Despite the parade’s popularity, it has faced several challenges over the years. Ethnic and leadership conflicts among groups have led to violence during some of the early lantern parades. Opposition from the elders of the Aku community at Fourah Bay, who were concerned about the link between the celebrations and Laylat al-Qadr, led to the parade being moved to the 30th day of Ramadan to accommodate those who wanted to observe the holy month in peace. In addition, the politicization of the parade in the 1960s, with political parties sponsoring lanterns for their interests, and the commercialization of the parade in the 1970s with sponsorship from businesses led to tighter regulations. The parade was also inspected at the police station to prevent inflammatory songs and ensure the lanterns were safe.

When it was last held, the Lantern Parade was a highly anticipated event in Sierra Leone, drawing thousands of participants and spectators from all walks of life. The parade was a vibrant display of creativity, artistry, and community spirit, with lanterns crafted in various shapes, sizes, and themes. Participants spend weeks, sometimes even months, designing and building their lanterns using a wide range of materials such as bamboo, wire, fabric, paper, and colorful lights.

The Lantern Parade is not only a celebration of Sierra Leonean culture and tradition but also a platform for social and economic empowerment. The competition aspect of the parade encourages healthy competition among participants, promoting skill development and innovation. Additionally, the parade provides opportunities for local artisans, musicians, and businesses to showcase their talents and products, generating economic activity and promoting tourism in the country.

The significance of the Lantern Parade goes beyond its cultural and economic impact. It symbolizes unity and harmony, bringing people from different communities, religions, and backgrounds together in a spirit of celebration and joy. It promotes social cohesion and fosters a sense of belonging among Sierra Leoneans, reinforcing the country’s cultural identity and national pride.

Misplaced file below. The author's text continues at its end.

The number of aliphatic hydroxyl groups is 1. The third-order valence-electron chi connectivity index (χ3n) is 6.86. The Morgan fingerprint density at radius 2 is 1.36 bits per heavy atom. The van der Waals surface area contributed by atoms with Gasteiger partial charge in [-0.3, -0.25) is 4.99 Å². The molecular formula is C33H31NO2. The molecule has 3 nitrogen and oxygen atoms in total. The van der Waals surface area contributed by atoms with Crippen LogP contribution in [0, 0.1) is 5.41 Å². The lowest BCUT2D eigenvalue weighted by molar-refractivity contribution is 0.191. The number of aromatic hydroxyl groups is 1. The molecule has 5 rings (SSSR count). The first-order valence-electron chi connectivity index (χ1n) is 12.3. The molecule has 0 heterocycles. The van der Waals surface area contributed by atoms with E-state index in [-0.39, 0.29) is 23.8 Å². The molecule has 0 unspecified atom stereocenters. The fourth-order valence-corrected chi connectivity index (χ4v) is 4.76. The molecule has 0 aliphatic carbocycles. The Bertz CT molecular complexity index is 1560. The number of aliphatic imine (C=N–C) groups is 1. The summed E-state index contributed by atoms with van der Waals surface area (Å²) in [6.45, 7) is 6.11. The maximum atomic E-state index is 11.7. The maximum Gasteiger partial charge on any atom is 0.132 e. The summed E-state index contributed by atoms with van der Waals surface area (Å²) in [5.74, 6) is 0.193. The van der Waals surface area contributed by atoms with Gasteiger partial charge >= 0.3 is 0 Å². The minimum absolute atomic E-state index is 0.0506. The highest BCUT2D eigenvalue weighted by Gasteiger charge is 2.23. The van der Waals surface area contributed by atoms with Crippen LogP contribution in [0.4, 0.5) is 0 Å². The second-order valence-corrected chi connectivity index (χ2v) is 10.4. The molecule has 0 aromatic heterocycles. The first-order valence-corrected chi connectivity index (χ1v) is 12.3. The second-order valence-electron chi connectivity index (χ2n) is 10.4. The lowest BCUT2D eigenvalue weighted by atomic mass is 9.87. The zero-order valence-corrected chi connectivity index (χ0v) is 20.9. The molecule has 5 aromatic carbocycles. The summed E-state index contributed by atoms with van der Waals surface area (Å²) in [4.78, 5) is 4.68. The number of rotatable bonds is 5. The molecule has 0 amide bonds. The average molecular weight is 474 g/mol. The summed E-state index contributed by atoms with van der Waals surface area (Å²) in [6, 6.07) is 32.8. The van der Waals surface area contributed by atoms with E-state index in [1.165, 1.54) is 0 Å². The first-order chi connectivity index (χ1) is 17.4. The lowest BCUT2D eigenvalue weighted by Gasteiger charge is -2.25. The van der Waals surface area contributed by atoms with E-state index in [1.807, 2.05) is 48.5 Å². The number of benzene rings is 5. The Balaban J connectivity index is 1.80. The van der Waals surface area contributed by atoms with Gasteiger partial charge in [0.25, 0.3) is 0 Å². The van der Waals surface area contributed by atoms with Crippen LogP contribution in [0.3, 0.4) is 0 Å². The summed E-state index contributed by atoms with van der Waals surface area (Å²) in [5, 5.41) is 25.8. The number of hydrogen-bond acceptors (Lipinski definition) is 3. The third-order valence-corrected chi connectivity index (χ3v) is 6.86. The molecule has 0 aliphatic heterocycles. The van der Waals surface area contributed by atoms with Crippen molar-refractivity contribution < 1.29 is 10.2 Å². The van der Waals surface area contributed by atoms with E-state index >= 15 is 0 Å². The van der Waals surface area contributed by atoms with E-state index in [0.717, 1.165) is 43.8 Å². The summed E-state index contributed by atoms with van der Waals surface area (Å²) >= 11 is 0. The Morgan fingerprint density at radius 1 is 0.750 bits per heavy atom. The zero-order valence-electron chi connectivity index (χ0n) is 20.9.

Bringing back the Lantern Parade in Sierra Leone would be a significant step in reviving and celebrating our cultural heritage. It would manifest the quintessential fun-loving spirit of Sierra Leoneans at its best, showcasing our creativity, craftsmanship, and community spirit. The lantern parade has the potential to be a major tourist attraction, drawing visitors from around the world to experience the magic, excitement, and unique cultural heritage of Sierra Leone. Similar to other famous carnivals and parades around the world, such as Mardi Gras, Notting Hill Carnival, Rose Parade in Pasadena, California, and Rio Carnival, the lantern parade has the potential to showcase Sierra Leone’s rich cultural heritage and boost tourism.

Moreover, reviving the lantern parade can have positive economic impacts. It can generate revenue through business sponsorship and attract tourists, creating opportunities for local artisans, musicians, and other stakeholders. The parade can also promote cultural exchange, as people from different communities and religions come together to celebrate in a spirit of unity and diversity. The organizers can work with the e National Tourist Board and other stakeholders to regulate the parade, ensuring that participants adhere to safety standards and promoting the use of sustainable materials in lantern construction. Efforts should be made to ensure the parade gains international recognition and include it in UNESCO’s list of Intangible Cultural Heritage.

It is time to bring back the lantern parade in Sierra Leone. It has been banned for too long. With careful planning, organization, and adherence to regulations, the lantern parade can be revived in a way that illuminates the nation’s rich cultural tapestry and serves as a symbol of unity and celebration for generations to come.

Abdul Tejan-Cole was chair of Heritage Foundation